And enjoy we did! It is absolutely fascinating just how much life there is only yards from the shoreline, from enormous starfish, anemones, shrimp, even lobsters, to colourful species of fish. And whilst it would have been all too easy to lose ourselves in this stunning underwater world, the point of this first dive, and indeed that of every training dive, was to prove that we understood and could demonstrate a number of important and potentially lifesaving skills. On the first dive, for example, we had to demonstrate pre-dive buddy safety checks, how to safely descend from the surface, how to recover our regulators, how to communicate our air supply with hand signals, how to deal with a partially flooded mask, how to switch between our snorkel and regulator at the surface, and how to drop our weight-belts in case of an emergency. The following three training dives saw us demonstrate cramp relief with our buddies, inflatable signal tube deployment on the surface, how to ‘tow’ a tired diver to shore, how to clear a fully flooded mask, sharing air with a buddy, and how to ascend whilst doing so. We also demonstrated controlled emergency swimming ascents (CESA!), mask removal and replacement, as well as full kit removal and replacement. We learned and put into practice skills like free descents with and without underwater references with which to orientate; we learned to signal to our buddy that we should turn the dive based on our remaining air supply, and we gained experience in both surface and underwater navigation using a compass. But I think one of the most fundamental lessons we all learned (aside from the most important rule in scuba diving, to never hold your breath!) is how important it is to have buddies.

This may sound twee, but in reality, your buddy is absolutely fundamental to a safe and enjoyable dive. When underwater together, you are potentially one another’s lifeline, and so as we embarked on our second, third and fourth training dives, Darren put the onus increasingly on us, the students, to ensure we stayed within reach of our buddies. I for one found it all too easy to become distracted by a fish winnowing around on the seabed, and there was a moment for my buddy, Rosie, who found herself in awe of the sun shining through the fronds of kelp as they danced in the current. But what we realised is that part of the joy of diving – of having a buddy there alongside you – is the ability that gives you to tap them on the shoulder and point excitedly at the beautiful forms of life that you are both there to see.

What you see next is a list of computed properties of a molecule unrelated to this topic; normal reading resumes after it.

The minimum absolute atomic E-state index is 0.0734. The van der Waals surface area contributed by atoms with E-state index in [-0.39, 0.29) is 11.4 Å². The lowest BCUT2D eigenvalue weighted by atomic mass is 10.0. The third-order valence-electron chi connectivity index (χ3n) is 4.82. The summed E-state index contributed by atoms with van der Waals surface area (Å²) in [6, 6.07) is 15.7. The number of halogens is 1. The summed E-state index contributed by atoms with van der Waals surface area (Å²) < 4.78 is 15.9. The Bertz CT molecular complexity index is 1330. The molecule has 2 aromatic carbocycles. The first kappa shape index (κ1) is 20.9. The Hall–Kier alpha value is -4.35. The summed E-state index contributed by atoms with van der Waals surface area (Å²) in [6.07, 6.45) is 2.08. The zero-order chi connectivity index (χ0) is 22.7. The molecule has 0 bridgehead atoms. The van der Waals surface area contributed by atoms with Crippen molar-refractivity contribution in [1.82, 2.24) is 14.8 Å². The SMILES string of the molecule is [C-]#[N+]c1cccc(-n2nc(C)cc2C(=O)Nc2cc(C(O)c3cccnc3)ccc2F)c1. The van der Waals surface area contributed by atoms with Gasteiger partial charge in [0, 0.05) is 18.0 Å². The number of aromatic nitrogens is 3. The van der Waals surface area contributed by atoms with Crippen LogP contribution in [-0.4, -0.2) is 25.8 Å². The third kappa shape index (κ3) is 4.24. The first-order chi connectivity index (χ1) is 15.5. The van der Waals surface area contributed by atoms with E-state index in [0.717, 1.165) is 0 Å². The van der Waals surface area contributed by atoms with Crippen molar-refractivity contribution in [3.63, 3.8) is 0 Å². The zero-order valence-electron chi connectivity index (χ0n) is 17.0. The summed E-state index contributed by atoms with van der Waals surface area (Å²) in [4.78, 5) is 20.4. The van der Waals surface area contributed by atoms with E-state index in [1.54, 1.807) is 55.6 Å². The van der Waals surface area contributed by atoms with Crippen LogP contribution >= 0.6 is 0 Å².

Images by Kennack Diving

But of course, this relies on there being a healthy marine environment to be able to enjoy in the first place, which is why the work of organisations like Dive Project Cornwall is so important. The opportunity it is providing to all of those schoolchildren – many from UK cities who may never have even seen the sea before – is putting the importance of our oceans front and centre in their minds. It is an experience they’re unlikely to ever forget, and the appreciation they are bound to form over the course of a week in Cornwall, for the beauty of the sea and the life it supports, will stay with them forever.

This is crucial, as it is their generation that we will need to champion the health of the marine environment and influence the decisions that will ultimately govern the fate of our seas. In other words, Dive Project Cornwall is inspiring a generation of Ocean Influencers, to enact the positive change that is now required to save our oceans, which is reassuring. Because if our experience with Darren and the team is anything to go by, we’re certain that each and every child who learns to dive from the shores of Porthkerris will see for themselves just how worthy they are of our protection.